Ernst Mayr Library Blog - Wed, 2014-09-24 10:05
An alphataxonomic revision of extinct and extant razorbills (Aves, Alcidae): a combined morphometric and phylogenetic approach.
By N. Adam Smith and Julia A. Clarke. Washington, D.C.: American Ornithologists’ Union, 2011. HOLLIS# 014169118
QL696.C42 S65 2011
The Crustacea: revised and updated from the Traité de Zoologie. Volume 4, pt. B.
Edited by J. Forest and J.C. von Vaupel Klein; advisory editor, F.R. Schram. Leiden; Boston: Brill, 2004- . HOLLIS# 009471158
QL435.C77 2004 v. 4, pt. B
Dinosaurs of Utah.
By Frank DeCourten. Second Edition. Salt Lake City: The University of Utah Press, . HOLLIS# 014159037
QE862.D2 D42 2013
The evolution of plants.
By K.J. Willis (Biodiversity Institute, University of Oxford), J.C. McElwain (School of Biology & Environmental Science, University College Dublin). Second edition. Oxford, United Kingdom; New York: Oxford University Press, . HOLLIS# 014159038
Freshwater fishes of North America. Volume 1: Petromyzontidae to Catostomidae.
Edited by Melvin L. Warren, Jr., and Brooks M. Burr; illustrated by Joseph R. Tomelleri. Baltimore: Johns Hopkins University Press, 2014- . HOLLIS# 014151438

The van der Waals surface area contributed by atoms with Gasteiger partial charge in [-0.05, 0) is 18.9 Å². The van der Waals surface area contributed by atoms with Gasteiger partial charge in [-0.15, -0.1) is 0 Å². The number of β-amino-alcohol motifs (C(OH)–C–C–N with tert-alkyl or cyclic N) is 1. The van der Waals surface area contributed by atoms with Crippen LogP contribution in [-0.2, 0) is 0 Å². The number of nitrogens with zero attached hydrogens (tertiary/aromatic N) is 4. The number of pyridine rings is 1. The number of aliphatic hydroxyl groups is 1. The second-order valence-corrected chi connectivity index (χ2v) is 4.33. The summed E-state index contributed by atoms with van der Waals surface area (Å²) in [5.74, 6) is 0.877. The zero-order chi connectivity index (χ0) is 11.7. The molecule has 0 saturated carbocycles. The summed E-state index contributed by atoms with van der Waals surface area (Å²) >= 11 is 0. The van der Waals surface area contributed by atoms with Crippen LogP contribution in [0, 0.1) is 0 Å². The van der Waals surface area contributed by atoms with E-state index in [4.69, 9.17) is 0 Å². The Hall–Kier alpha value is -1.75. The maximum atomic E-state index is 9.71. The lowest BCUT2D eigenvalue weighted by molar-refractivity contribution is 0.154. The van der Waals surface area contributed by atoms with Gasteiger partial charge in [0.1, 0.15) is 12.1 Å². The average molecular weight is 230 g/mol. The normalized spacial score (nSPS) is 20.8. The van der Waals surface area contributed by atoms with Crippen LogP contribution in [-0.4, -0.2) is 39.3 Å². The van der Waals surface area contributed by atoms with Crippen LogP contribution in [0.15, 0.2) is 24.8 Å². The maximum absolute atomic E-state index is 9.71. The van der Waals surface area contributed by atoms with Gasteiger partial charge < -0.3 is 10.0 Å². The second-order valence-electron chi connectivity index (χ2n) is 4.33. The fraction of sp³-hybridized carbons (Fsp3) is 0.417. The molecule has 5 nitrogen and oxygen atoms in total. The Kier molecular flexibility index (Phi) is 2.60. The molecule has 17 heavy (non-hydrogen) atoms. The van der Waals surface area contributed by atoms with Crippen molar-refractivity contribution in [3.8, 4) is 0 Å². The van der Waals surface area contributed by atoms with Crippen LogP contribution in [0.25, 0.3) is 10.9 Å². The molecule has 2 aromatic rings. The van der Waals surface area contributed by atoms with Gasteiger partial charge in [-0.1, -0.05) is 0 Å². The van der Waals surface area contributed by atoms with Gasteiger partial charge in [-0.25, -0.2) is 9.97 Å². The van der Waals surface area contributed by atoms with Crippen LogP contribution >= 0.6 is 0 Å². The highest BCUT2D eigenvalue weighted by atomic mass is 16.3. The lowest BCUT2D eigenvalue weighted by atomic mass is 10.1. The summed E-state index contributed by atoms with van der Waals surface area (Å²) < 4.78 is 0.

QL625.F74 2014 v. 1
HBW and BirdLife International illustrated checklist of the birds of the world. Volume 1. Non-passerines.
By Josep del Hoyo, Nigel J. Collar; with David A. Christie, Andrew Elliott, Lincoln D.C. Fishpool; colour plates by Richard Allen [and 27 others]. Barcelona: Lynx Edicions, - . HOLLIS# 014161900
In the light of evolution. Volume 7. The human mental machinery.
John C. Avise and Francisco J. Ayala, editors. Washington, D.C.: National Academies Press, c2007-. HOLLIS# 011964899
QH359.I55 2007 v. 7
Moths of Europe. Vol. 4, Pyralids 2.
By Patrice Leraut ; foreword by Gaëtan du Chatenet ; translation by Nicholas Flay. [Verrières le Buisson]: N.A.P. Editions, 2006- . HOLLIS# 012194271
QL555.A1 L36 2006 v. 4
Organizing exhibitions: a handbook for museums, libraries and archives.
By Freda Matassa. London: Facet Publishing, . HOLLIS# 014019994
Suisun Marsh: ecological history and possible futures.
Edited by Peter B. Moyle, Amber D. Manfree, and Peggy L. Fiedler. Berkeley, California: University of California Press, . HOLLIS# 014122184
QH105.C2 S874 2014
Tadpoles of Africa: the biology and identification of all known tadpoles in sub-Saharan Africa.
By Alan Channing, Mark-Oliver Rödel, Jenny Channing. Frankfurt am Main: Edition Chimaira, 2012. HOLLIS# 014151390
QL668.E2 C426 2012
- First US Ebola case diagnosed
- NIH awards $46 million for brain-research tools
- Proposed EU research commissioner answers to Parliament
- Organ donation: Do we opt-in or opt-out?
- Insect genomes' analysis challenges universality of essential cell division proteins
- Eyeless Mexican cavefish eliminate circadian rhythm to save energy
- New book list, September 24, 2014